Eta Aquarid meteor shower kicks off this week

Skywatchers will want to be looking to the heavens this week to see debris from the tail of Halley's Comet light up the night sky. The meteor shower resulting from the debris is called the Eta Aquarid meteor shower. Meteors in the shower known for their high velocity. They travel at about 148,000 mph when they enter the Earth's atmosphere.

The high velocity of the meteors means they often leave going "trains," which can last for several seconds to minutes behind them in the atmosphere. The trains are made from incandescent pieces of debris left behind in the wake of the meteor. Eta Aquarid typically produces around 30 meteors per hour at its peak.

Interestingly, the debris left behind by Halley's Comet interacts with the Earth's atmosphere each year, while the comet itself very rarely makes an appearance in the sky of Earth. The debris left behind happens because each time the comet returns to the inner solar system, the nucleus sheds a layer of ice and rock into space.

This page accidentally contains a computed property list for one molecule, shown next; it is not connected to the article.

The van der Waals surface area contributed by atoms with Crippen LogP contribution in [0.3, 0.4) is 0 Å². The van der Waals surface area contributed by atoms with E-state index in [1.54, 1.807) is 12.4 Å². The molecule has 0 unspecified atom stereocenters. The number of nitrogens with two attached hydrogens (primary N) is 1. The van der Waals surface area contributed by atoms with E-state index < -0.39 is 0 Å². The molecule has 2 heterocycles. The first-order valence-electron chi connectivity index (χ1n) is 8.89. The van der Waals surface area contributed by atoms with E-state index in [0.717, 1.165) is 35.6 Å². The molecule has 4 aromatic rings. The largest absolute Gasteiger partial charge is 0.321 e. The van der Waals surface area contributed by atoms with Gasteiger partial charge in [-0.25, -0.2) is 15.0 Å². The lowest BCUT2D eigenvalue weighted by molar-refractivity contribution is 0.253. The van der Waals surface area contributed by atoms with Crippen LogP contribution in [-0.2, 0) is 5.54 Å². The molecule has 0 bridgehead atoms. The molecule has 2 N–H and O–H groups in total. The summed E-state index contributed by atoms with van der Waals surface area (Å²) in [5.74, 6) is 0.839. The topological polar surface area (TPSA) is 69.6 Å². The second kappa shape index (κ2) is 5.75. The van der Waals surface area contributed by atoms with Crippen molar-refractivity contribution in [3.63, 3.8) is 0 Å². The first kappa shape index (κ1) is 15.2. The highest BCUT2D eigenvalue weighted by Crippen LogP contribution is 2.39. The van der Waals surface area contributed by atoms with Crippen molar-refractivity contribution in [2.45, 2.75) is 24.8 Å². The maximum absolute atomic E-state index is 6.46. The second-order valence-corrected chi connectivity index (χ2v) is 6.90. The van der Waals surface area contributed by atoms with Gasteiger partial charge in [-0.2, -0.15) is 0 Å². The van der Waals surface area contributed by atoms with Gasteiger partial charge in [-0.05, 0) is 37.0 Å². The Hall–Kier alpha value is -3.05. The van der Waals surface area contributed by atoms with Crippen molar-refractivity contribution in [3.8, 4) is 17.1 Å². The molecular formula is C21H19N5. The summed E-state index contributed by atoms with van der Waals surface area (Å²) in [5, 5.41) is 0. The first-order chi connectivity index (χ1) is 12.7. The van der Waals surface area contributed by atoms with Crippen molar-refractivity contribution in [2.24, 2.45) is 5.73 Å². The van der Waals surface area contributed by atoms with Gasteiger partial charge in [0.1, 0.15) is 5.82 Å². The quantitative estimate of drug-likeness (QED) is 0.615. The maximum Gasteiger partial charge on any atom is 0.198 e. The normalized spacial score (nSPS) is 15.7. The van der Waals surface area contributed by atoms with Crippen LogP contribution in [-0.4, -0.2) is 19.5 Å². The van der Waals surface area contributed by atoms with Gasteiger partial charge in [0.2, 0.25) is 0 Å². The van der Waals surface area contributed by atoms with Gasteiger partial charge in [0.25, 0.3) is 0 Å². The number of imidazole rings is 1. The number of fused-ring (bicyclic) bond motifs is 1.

That debris that's shed becomes the Eta Aquarid meteor shower in May and the Orionids in October. The next time Halley's comet will pass to the inner solar system will happen in 2061. The last time it came through the inner solar system was in 1986. The best viewing for the Eta Aquarid meteor shower will happen before dawn Wednesday, May 5.

The meteor shower kicks off on May 4 and could linger until May 6. In both the northern and southern hemispheres, the best time to view the meteor shower happens in predawn hours. The southern hemisphere has better odds of seeing the meteors than the northern hemisphere. As with any sky viewing, the best place to view will be in an area without light pollution.